Children’s Hospital Los Angeles is the first to use a new device to remove an atrial blood clot

Newswise — A team at Children’s Hospital Los Angeles recently became the first in the world to use a new basket-shaped retrieval device to successfully remove a large atrial clot (blood clot).

The procedure was done in Cardiac catheterization lab This was the fourth use of the device, which was manufactured by ŌNŌCOR and received FDA approval in May. The team also used vascular traps and electrocautery to remove the clot.

“Traditionally, the only options for these pediatric patients have been watchful waiting or open-heart surgery,” he says. Darren Berman, MDDirector of Congenital Interventional Catheters in Cairo Heart Institute At Children’s Hospital Los Angeles. “This was a novel solution to a clinical dilemma we often encounter.”

The patient was initially referred to a cardiac surgeon John Cleveland, MDto perform open-heart surgery to remove the large clot with a diameter of 3 x 2 cm.

But the teen also needed a separate, crucial surgery to treat another condition. Open-heart surgery and subsequent recovery can cause significant and potentially harmful delays to this other procedure.

“We needed the least invasive solution to remove the clot – one that doesn’t lead to long recovery time,” explains Dr. Cleveland.

He sought Dr. Berman to discuss the possibility of an angioplasty. “I immediately thought of this new retrieval system,” Dr. Berman says. “We were in the process of putting it on our shelves, but we haven’t had it yet.”

Two days later, he had the machine and sample system to practice on at his desk. he and Neil Patel, MDThe Congenital Interventional Cardiologist at the Heart Institute began careful planning for the new procedure and the sequence of steps they would take.

The tool is a “rescue” tool for removing infected stents or other percutaneous implants, as well as biological materials, from the vascular system. The retrieval basket is made of a nickel-titanium alloy, a relatively soft metal that allows it to be fully compressed within a catheter. An intravascular ambush is placed inside it.

“Hold onto what you’re trying to remove with the trap, then advance the basket over it or pull the thing in the basket,” Dr. Berman explains. “And then you press that basket and everything inside it back down into the catheter, so you can pull it out of the body.”

This particular case will be more complicated. This was not a floating object that had been migrated from its intended location. It was a blood clot attached to the wall of the heart.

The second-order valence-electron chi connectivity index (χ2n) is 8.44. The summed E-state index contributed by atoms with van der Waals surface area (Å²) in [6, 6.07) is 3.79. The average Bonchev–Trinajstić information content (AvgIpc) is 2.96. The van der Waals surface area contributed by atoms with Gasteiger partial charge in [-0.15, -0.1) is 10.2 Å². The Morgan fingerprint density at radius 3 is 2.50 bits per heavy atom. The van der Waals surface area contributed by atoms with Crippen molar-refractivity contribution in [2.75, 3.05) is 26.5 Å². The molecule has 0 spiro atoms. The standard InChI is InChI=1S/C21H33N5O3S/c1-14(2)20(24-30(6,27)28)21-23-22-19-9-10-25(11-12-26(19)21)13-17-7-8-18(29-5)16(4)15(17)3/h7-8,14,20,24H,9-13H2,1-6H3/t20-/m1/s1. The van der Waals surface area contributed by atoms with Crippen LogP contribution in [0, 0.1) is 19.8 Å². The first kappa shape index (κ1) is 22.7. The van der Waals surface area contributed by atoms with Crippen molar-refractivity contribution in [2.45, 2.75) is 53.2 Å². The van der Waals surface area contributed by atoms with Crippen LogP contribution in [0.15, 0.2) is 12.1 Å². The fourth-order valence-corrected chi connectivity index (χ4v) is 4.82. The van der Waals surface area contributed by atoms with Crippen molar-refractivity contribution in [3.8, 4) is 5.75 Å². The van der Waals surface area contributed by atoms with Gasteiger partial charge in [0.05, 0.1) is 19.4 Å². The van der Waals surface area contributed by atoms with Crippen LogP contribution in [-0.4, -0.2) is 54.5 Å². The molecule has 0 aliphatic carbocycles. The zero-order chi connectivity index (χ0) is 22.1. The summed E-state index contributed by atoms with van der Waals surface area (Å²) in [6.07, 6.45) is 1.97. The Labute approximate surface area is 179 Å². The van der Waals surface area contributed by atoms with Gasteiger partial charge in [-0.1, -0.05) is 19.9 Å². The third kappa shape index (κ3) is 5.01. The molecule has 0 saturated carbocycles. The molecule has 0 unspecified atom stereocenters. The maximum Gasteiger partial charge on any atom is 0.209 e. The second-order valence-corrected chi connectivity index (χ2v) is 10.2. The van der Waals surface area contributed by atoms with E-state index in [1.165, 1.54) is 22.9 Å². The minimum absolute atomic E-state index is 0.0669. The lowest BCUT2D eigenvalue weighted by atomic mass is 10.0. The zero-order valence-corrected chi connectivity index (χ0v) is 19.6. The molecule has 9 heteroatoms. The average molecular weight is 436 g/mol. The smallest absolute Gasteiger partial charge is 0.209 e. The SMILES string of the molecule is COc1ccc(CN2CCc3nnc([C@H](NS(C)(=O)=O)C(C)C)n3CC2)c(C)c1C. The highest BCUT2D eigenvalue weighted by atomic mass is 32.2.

“What we didn’t know was how easy it was to remove the clot,” he adds. “Or if it will pay off at all.”

Just three days after Dr. Berman’s initial conversation with Dr. Cleveland, the team was in the catheter lab, ready for the procedure.

First, a cardiac anesthesiologist Clementine Fu, DoAnesthesia is safely administered to the patient. Next, the echocardiologist Pierre Wong, MDinsert a probe down the patient’s esophagus to perform a 3D transesophageal echocardiogram (TEE), which would guide the entire procedure in combination with an X-ray system in the catheter lab.

Once the TEE confirmed the exact size and location of the clot, Dr. Berman and Dr. Patel inserted a large catheter into the patient’s neck vein – the most direct path to access the mass.

With the guidance of an X-ray system and direct TEE imaging, the team wrapped the trap around the clot and developed the basket device on top of it. Then Dr. Berman gently stretched the clot.

The first big piece came out easily. However, the rest was firmly attached to the base of the right atrium – and it didn’t budge.

But the team planned for that scenario, preparing to implement a technique inspired by interventional cardiologists at the University of Washington in Seattle. In early August, that group used the same device to remove a benign atrial tumor in an adult patient — using electrocautery to cut the tumor away from the atrial wall before extracting it with a retrieval tool.

In a similar way, Dr. Berman has now used a specialized electrocautery ambush – obtained from CHLA Gastrointestinal Diseases The team — to carefully cauterize and separate the rest of the blood clot from the heart.

“Electrocautery was a key factor in separating a clot – similar to the way a gastroenterologist would remove a tumor from the digestive tract,” Dr. Berman explains. “Then we used the retrieval tool to pick it up and remove it safely, without any particulates breaking or breaking off.”

The patient recovered well. Most importantly, the teen was then able to undergo the critical surgery necessary to address the other condition – without any delays in this schedule.

This success, says Dr. Berman, was a team effort not only of interventional cardiologists, but also of Dr. Fu, Dr. Wong, Cath’s lab team, Dr. Cleveland and his surgical team — who were standing during the procedure. If open heart surgery is required.

“This really highlights the amazing collaboration within our Heart Institute,” says Dr. Berman. “By working together, we have been able to find an innovative way to address this challenging issue and ensure the best patient outcomes.”

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